Seismo Blog

Lord Rayleigh and the Love Waves

Categories:   Surface Waves  |  Seismic Waves

July 27, 2009 

Figure 1: Diagram showing retrograde, elliptical particle motion of Rayleigh waves.

Figure 1

When you read the headline and notice the words "Love Waves", please don't think the Seismo Blogger is diverging into the X-rated territory of the web. Instead, he is delivering on the promise made two weeks ago, to explain more about surface waves (see blog July 15, 2009). These waves, which in contrast to P- and S-Waves do not travel through the interior of the Earth, race along its surface instead. They also come in two flavors which differ in at least two aspects: the particle motion they generate and the speed with which they circle the globe.

Diagram showing back-and-forth particle motion of Love waves perpendicular to the direction of propagation.

Figure 2

One type of surface wave was first mathematically described by John William Strutt, a young British physicist. He later not only followed his father into nobility as the third Baron Rayleigh, but also became one of the most prominent researchers of his time (1842-1919) and was honored for his work with the Nobel prize in 1904. At first glance, the Rayleigh waves look like the surface waves in the water (see blog July 15, 2009), but when observing carefully, one will notice that their respective particle motions are different. In a water wave, each particle makes a circular motion in the direction of the propagation of the wave. In a Rayleigh wave, the particles make an elliptical movement against the propagation direction. Hence, their motion is retrograde (see Figure 1). A very nice animation of the difference in particle motion between a water and a Rayleigh wave can be found here.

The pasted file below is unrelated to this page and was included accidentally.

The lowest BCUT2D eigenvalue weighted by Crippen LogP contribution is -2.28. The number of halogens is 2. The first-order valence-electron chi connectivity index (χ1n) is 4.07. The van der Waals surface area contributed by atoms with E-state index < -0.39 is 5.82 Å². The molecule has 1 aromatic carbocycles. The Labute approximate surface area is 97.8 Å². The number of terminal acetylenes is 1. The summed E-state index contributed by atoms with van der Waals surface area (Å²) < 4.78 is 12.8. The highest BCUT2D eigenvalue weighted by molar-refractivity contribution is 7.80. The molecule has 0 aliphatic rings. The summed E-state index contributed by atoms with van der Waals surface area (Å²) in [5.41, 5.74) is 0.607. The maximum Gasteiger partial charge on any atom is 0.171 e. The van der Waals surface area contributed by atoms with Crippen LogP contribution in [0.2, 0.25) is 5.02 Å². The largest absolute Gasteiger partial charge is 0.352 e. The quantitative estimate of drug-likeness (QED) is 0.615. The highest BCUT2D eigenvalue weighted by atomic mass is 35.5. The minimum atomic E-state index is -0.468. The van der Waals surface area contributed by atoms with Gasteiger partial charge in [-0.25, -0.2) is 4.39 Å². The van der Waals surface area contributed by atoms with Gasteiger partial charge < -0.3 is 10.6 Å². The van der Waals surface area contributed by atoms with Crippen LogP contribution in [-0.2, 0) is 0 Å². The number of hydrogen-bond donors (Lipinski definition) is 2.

Photograph of A.E.H. Love

Figure 3. [From left to right] Lord Rayleigh and A.E.H. Love

The second type of surface wave was discovered in 1911 by another Englishman, Augustus Edward Hough Love. Although not quite as famous as Lord Rayleigh, Love nevertheless held the position of Professor for Natural Philosophy at Oxford University for 41 years. Love found that the particles in the waves named after him do not move in a rotating fashion at all. Instead, they jerk back and forth perpendicular to the direction of wave propagation (see Figure 2). They are therefore similar to an S-wave (see blog September 10, 2008).

The speed with which both types of waves circle the globe is truly mind boggling. Love waves race around the Earth at almost 10,000 miles per hour. Their relatives, the Rayleigh waves, lag behind slightly, but still speed at about 7800 miles an hour. It seems that only the International Space Station is faster. As of this writing, the 13 astronauts aboard ISS plough through their orbit at 16,218 miles per hour (hra042).